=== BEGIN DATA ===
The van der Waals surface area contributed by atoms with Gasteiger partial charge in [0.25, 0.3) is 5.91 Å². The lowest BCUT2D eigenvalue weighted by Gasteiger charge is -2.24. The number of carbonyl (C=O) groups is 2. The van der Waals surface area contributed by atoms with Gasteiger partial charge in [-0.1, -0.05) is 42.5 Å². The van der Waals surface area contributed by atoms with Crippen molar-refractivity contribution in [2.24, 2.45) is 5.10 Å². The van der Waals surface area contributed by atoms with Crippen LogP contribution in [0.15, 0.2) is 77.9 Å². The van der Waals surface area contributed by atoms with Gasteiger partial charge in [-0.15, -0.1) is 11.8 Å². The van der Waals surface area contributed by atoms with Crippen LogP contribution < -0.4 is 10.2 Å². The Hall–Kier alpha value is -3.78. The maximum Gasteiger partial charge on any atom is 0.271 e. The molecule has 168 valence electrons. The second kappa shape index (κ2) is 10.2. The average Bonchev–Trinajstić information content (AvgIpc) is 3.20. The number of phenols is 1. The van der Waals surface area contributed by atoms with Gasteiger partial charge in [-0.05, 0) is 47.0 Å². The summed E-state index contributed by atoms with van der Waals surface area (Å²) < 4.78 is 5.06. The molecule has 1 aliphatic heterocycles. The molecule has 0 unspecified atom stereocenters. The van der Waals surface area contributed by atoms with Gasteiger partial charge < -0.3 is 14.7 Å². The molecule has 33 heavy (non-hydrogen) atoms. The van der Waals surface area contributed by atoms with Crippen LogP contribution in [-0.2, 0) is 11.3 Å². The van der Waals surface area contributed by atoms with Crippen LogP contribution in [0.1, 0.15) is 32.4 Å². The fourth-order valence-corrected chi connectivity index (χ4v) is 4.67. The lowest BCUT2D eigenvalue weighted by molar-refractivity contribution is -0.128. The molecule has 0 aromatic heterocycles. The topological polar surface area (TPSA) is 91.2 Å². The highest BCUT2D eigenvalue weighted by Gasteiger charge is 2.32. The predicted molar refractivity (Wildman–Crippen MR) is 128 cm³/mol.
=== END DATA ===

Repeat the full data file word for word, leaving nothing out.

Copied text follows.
The van der Waals surface area contributed by atoms with Gasteiger partial charge in [0.25, 0.3) is 5.91 Å². The lowest BCUT2D eigenvalue weighted by Gasteiger charge is -2.24. The number of carbonyl (C=O) groups is 2. The van der Waals surface area contributed by atoms with Gasteiger partial charge in [-0.1, -0.05) is 42.5 Å². The van der Waals surface area contributed by atoms with Crippen molar-refractivity contribution in [2.24, 2.45) is 5.10 Å². The van der Waals surface area contributed by atoms with Crippen LogP contribution in [0.15, 0.2) is 77.9 Å². The van der Waals surface area contributed by atoms with Gasteiger partial charge in [-0.15, -0.1) is 11.8 Å². The van der Waals surface area contributed by atoms with Crippen LogP contribution < -0.4 is 10.2 Å². The Hall–Kier alpha value is -3.78. The maximum Gasteiger partial charge on any atom is 0.271 e. The molecule has 168 valence electrons. The second kappa shape index (κ2) is 10.2. The average Bonchev–Trinajstić information content (AvgIpc) is 3.20. The number of phenols is 1. The van der Waals surface area contributed by atoms with Gasteiger partial charge in [-0.05, 0) is 47.0 Å². The summed E-state index contributed by atoms with van der Waals surface area (Å²) < 4.78 is 5.06. The molecule has 1 aliphatic heterocycles. The molecule has 0 unspecified atom stereocenters. The van der Waals surface area contributed by atoms with Gasteiger partial charge < -0.3 is 14.7 Å². The molecule has 33 heavy (non-hydrogen) atoms. The van der Waals surface area contributed by atoms with Crippen LogP contribution in [-0.2, 0) is 11.3 Å². The van der Waals surface area contributed by atoms with Crippen LogP contribution in [0.1, 0.15) is 32.4 Å². The fourth-order valence-corrected chi connectivity index (χ4v) is 4.67. The lowest BCUT2D eigenvalue weighted by molar-refractivity contribution is -0.128. The molecule has 0 aromatic heterocycles. The topological polar surface area (TPSA) is 91.2 Å². The highest BCUT2D eigenvalue weighted by Gasteiger charge is 2.32. The predicted molar refractivity (Wildman–Crippen MR) is 128 cm³/mol.